Cemetario General is one of the largest cemeteries in Santiago, Chile. Patio 29 is a plot used to bury the disappeared, the homeless, the unidentified, and victims of the Augusto Pinochet military dictatorship.
What’s left of them is arranged in boxes,
fifty or so line a wall.
He turns off the leaf blower,
passes a woman kneeling, her head lowered.
Even in death there are mansions.
Glass criptas encasing tías.
He coaxes leaves away
from the marble structures.
In a narrower section
ice cream and chip vendors push their carts.
Crowded together are plots of dirt, maybe some hierba,
a Nescafé bottle filled with wilted hydrangea.
He asks families to give more.
Sometimes there’s no response. So he digs up the land
and transfers what endured to a mass plot, Patio 29.
He’s so close to the body then, touching its bones.
At home he holds his esposa’s hips
as she cooks dinner, the smell of her sweat and the humitas
mixing in the kitchen air,
holds her as she undresses and they lie down together.
Hasta La Vista
Here I find myself again,
in the company of
trees and sunshine,
a quiet workday morning.
It’s like emerging from a tunnel
where my mind was cloyed
with mundane matters such as
providing food, doing dishes,
and having to
respond to others—
who are my family,
who have gone back now
to being themselves
in the far distance where I can
make out the details better,
hear their words more clearly
in the sparse air between
here and there, as if minds can’t
co-exist in close proximity
and must always be
sent on their way.
Order Joseph Somoza’s new volume of poems As Far as I know (Cinco Puntos Press, 2015).
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In 1969 four-hundred students at Harvard University seize buildings as part of a campus-wide strike.
I enjoy long flights while looking out the window at rivers and empty ball parks. When the clouds blocked the view at 30,000 feet I read “Uncle Tom’s Children” by Richard Wright. It is right to say he left a rich mark on literature. He introduced a new element into American fiction. He created a tension from the possibility of random violence. H.L. Mencken taught him how to use words as weapons.
In the story “Big Boy Leaves Home” three Negro men go skinny dipping in a lake. There are no signs of trouble until a white man appears with a rifle. He kills two of the men but Big Boy manages to kill the white man. Later, while trying to secure a hiding place, he beats a snake to death with a stick. From a hide-out he watches a friend get burned with hot tar and gas. He strangles a barking dog that sniffs him out and threatens to dis-close his presence. Big Boy is pursued by the vigilante commit-tee but he escapes to the north.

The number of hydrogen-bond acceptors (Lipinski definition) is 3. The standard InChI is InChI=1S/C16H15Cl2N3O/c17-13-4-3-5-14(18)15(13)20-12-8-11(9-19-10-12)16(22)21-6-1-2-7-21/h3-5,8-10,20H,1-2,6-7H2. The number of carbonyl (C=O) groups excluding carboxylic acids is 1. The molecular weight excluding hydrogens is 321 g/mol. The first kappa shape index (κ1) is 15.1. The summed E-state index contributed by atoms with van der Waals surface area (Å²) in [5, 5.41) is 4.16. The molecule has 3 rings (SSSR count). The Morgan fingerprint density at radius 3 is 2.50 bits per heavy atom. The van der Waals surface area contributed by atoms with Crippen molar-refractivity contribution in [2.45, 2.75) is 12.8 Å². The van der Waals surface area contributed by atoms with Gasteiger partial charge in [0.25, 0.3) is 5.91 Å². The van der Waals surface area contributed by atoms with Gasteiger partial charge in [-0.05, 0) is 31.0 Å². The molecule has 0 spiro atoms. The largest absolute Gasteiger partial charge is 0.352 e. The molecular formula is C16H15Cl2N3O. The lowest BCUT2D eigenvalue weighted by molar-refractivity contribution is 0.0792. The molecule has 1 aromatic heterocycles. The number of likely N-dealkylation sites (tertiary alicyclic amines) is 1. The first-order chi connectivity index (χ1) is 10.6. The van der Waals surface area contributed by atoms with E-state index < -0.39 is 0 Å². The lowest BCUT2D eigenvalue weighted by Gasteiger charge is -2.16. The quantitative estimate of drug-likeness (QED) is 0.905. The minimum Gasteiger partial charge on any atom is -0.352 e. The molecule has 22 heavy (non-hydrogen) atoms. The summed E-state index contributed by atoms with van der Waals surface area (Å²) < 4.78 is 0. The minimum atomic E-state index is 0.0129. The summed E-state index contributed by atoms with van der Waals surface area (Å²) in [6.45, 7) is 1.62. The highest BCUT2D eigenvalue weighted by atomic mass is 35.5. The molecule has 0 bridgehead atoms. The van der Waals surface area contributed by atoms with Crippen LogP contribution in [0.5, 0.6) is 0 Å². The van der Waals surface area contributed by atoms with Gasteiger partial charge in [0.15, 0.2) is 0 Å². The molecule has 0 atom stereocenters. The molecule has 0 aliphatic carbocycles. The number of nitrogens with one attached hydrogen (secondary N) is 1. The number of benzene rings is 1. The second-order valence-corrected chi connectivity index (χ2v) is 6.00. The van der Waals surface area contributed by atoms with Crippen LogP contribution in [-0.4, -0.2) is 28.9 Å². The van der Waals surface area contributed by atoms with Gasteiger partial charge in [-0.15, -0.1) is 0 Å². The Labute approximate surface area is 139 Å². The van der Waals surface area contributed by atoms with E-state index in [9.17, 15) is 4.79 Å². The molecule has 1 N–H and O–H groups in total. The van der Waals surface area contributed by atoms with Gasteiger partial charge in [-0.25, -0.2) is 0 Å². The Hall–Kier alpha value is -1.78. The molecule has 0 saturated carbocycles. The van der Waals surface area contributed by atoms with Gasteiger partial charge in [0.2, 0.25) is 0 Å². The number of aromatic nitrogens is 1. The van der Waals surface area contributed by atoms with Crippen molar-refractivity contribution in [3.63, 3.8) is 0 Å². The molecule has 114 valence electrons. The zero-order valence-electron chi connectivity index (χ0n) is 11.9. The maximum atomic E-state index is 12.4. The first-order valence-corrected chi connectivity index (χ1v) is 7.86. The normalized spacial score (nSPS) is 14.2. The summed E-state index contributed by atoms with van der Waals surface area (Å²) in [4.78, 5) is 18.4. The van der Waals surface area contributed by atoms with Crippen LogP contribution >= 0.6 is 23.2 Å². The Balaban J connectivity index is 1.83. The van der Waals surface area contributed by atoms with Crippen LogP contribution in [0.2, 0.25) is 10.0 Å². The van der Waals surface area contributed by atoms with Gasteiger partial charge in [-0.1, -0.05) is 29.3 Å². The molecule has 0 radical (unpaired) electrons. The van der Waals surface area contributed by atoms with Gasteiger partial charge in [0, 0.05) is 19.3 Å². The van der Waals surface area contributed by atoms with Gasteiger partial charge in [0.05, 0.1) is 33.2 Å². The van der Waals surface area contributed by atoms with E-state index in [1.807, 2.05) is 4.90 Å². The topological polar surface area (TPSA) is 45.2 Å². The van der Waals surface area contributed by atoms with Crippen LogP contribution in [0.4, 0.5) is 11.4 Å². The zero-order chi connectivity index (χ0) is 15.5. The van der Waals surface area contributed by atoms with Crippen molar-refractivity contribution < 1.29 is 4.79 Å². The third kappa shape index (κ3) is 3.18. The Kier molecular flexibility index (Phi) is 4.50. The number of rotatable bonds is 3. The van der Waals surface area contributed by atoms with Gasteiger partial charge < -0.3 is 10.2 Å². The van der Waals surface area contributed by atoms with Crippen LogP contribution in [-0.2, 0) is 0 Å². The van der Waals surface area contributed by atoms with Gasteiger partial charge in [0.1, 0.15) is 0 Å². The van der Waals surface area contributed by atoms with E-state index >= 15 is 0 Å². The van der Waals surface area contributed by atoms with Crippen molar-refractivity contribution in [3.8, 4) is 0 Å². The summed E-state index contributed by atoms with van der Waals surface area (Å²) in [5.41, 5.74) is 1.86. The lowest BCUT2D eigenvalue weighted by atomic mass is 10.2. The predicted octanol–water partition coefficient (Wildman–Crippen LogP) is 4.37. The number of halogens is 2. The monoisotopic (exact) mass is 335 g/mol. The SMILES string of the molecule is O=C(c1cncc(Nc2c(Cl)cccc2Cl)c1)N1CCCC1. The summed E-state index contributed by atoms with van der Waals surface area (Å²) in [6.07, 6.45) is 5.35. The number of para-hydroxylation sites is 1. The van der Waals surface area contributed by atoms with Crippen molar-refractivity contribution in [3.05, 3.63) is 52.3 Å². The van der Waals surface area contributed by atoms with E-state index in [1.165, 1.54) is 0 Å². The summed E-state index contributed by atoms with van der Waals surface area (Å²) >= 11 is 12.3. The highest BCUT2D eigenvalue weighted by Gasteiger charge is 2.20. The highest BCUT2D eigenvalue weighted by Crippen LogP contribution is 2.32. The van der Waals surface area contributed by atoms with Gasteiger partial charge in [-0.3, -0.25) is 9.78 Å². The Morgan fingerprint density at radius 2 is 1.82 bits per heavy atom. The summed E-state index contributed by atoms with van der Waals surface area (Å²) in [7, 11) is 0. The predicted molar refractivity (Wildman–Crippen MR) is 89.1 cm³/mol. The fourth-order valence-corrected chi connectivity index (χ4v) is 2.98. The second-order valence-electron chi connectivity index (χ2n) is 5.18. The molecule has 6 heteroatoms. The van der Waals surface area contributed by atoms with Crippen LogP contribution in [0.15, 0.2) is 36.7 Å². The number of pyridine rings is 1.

Richard Wright escaped to Paris in 1946. In 1953 with the publication of his novel “The Outsider”, he culminated the work of the Harlem Renaissance and joined forces with French existentialism. Wright died in Paris in 1960 and his ashes are interred at Père Lachaise. He shares the cemetery with other exiles such as Oscar Wilde and Jim Morrison.
The stewardess asked if I wanted a drink. Her skin was the color of a cooked pinto bean so I assumed she was a Latina. I replied in Spanish that I wanted a beer. She popped the cap on a Corona and we bantered back and forth in Spanish. She complimented me on my accent and asked where I learned to speak Español. I explained that I read Antonio Machado. My father served in Spain during their civil war. He accompanied Machado into southern France and was at his bedside when the poet died in exile in 1939.
She asked if I was familiar with Federico García Lorca. I told her my mother was a student at Columbia University in 1929. My mom provided the lonely poet with a conversation partner. He gave her a hand-written poem called “La Aurora” which he signed “Federico.” She kept it until 1936 when she showed it to a neighbor who inadvertently spilled a blotch of ketchup on it. Lorca’s name was smeared blood red.
We landed and like Dean Moriarity, I crossed the street into Mexico “on soft feet.”
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Read more "NONFICTION: BEATLICK JOE SPEER – TREK 55"
i think of all the owls
who are busy enjoying their lives without me
Bright Blue Day
lost in my head for a very long time
and then, suddenly: the mountains
drunk as fuck
these silent mornings
are always so pretty
Buy Flak’s killer book here.
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The Tendency of Rain Driving his older brother Max to a surgery appointment wasn’t Gil’s idea of the great homecoming, but here he was, the second day into his stay in New Mexico, doing just that. Visiting home meant being uncomfortable, sleeping on strange beds and being cramped, eating food you’d forgotten, saying things […]Read more "FICTION: Nacho Moravia – The Tendency of Rain"